Jayden Cool
questions They're calling it a clinic, not a prison, but if it looks like a duck and swims like a duck, then it is a duck, I think. Question 1: What’s the meaning of this sentence? Question 2: if it looks like a duck and swims like a duck, then it is a duck == when you hear hoofbeats, you don’t think zebras.?
May 17, 2016 11:42 AM
Answers · 8
1)By using the duck analogy; the speaker is basically saying 'It looks like a prison, and functions like a prison ,despite them calling it a clinic, so therefore it is a prison'. The title given to it does not change the intrinsic quality of it being a prison' 2) Deductive reasoning. If I hear a baby crying, I think a baby is making that sound. However it can be used to qualify a weak argument, where you do not have all the facts to hand and want to justify your conclusions to another. You are jumping from one piece of evidence (hoofbeats) and leaping to a conclusion (zebras) without all the facts available.(You have not seen that it is in fact zebras). In this case it is also being used as an analogy I believe.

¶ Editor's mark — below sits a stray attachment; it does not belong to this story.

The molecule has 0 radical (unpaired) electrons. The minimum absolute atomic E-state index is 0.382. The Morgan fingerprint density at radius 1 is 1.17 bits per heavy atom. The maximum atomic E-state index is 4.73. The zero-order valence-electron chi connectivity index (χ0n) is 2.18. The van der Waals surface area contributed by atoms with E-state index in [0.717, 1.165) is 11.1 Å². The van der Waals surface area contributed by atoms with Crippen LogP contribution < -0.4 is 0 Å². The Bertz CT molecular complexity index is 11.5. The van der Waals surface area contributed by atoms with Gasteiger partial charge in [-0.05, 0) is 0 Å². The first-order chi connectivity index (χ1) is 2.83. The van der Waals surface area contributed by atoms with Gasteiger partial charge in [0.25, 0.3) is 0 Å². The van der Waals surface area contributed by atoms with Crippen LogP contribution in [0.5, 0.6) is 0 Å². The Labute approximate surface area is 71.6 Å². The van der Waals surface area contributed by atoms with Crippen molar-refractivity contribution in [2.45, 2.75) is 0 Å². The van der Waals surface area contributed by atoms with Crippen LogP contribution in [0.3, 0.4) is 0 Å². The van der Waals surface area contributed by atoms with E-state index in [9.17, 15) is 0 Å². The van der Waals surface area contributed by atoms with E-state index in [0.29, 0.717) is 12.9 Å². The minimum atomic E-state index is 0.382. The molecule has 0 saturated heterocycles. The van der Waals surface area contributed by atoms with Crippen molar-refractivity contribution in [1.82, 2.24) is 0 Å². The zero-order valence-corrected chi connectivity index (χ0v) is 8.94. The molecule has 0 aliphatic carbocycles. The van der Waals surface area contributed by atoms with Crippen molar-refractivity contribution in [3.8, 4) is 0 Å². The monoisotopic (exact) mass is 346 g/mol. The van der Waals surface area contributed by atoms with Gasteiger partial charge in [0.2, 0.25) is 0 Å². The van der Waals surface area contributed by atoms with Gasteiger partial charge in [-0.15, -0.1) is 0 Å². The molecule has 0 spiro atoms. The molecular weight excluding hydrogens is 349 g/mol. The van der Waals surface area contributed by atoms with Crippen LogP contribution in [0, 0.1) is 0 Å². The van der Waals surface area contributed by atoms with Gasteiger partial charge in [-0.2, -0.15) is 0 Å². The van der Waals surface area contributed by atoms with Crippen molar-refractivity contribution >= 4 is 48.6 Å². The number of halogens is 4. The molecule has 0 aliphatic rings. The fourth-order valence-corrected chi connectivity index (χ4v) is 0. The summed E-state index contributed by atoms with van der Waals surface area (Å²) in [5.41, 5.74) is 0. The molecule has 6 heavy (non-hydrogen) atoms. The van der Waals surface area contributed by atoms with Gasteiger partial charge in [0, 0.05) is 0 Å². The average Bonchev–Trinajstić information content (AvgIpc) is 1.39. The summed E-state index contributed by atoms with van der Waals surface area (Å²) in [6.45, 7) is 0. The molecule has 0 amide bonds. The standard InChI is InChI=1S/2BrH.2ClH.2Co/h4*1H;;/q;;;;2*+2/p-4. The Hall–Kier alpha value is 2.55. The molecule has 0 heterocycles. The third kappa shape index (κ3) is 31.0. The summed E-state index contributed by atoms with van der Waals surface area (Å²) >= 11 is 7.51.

May 17, 2016
Question 1. The writer feels that the place is like a prison, or is a prison despite the fact "they" say it is a clinic. Question 2.It appears to be a duck, so you conclude it is a duck whatever anyone else calls it. When you hear hoofbeats... is new to me, but a google search suggests it means think the obvious (horse) rather than the unusual (zebra). The two expressions are not the same.
May 17, 2016
'If it looks like a duck and swims like a duck, then it is a duck' simply means that you can try and obscure the true identity of something but it's true identity will become known by observation of the thing. It's also common to replace 'swims like" with 'quacks like' In the field of Logic this phrase can be used in Abductive Reasoning.
May 17, 2016
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